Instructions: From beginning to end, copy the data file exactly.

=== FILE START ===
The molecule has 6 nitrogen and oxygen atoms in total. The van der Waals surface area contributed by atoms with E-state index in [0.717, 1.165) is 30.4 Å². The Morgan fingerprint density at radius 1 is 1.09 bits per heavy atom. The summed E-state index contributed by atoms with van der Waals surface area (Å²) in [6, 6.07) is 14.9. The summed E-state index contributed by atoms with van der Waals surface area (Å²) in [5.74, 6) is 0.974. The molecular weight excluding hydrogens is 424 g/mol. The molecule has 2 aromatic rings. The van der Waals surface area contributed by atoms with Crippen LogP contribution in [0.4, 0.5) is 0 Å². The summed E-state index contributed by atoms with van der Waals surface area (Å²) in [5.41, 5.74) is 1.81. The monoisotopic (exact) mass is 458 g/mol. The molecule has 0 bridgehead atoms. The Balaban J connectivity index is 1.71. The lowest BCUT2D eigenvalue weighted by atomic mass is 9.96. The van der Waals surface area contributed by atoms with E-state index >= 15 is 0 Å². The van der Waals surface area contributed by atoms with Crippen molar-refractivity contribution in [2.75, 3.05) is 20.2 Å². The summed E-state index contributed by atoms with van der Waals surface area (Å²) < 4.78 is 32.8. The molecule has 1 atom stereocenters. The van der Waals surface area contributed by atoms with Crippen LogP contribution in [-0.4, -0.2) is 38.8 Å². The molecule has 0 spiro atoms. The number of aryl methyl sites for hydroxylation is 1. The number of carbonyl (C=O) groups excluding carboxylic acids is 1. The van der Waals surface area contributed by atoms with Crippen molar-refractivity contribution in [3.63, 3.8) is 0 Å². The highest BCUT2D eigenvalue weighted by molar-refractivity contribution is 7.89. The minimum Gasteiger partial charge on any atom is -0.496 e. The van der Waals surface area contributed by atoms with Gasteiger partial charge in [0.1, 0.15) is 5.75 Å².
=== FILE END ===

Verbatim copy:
The molecule has 6 nitrogen and oxygen atoms in total. The van der Waals surface area contributed by atoms with E-state index in [0.717, 1.165) is 30.4 Å². The Morgan fingerprint density at radius 1 is 1.09 bits per heavy atom. The summed E-state index contributed by atoms with van der Waals surface area (Å²) in [6, 6.07) is 14.9. The summed E-state index contributed by atoms with van der Waals surface area (Å²) in [5.74, 6) is 0.974. The molecular weight excluding hydrogens is 424 g/mol. The molecule has 2 aromatic rings. The van der Waals surface area contributed by atoms with Crippen LogP contribution in [0.4, 0.5) is 0 Å². The summed E-state index contributed by atoms with van der Waals surface area (Å²) in [5.41, 5.74) is 1.81. The monoisotopic (exact) mass is 458 g/mol. The molecule has 0 bridgehead atoms. The Balaban J connectivity index is 1.71. The lowest BCUT2D eigenvalue weighted by atomic mass is 9.96. The van der Waals surface area contributed by atoms with E-state index >= 15 is 0 Å². The van der Waals surface area contributed by atoms with Crippen molar-refractivity contribution in [2.75, 3.05) is 20.2 Å². The summed E-state index contributed by atoms with van der Waals surface area (Å²) < 4.78 is 32.8. The molecule has 1 atom stereocenters. The van der Waals surface area contributed by atoms with Crippen LogP contribution in [-0.4, -0.2) is 38.8 Å². The molecule has 0 spiro atoms. The number of aryl methyl sites for hydroxylation is 1. The number of carbonyl (C=O) groups excluding carboxylic acids is 1. The van der Waals surface area contributed by atoms with Crippen molar-refractivity contribution in [3.63, 3.8) is 0 Å². The highest BCUT2D eigenvalue weighted by molar-refractivity contribution is 7.89. The minimum Gasteiger partial charge on any atom is -0.496 e. The van der Waals surface area contributed by atoms with Gasteiger partial charge in [0.1, 0.15) is 5.75 Å².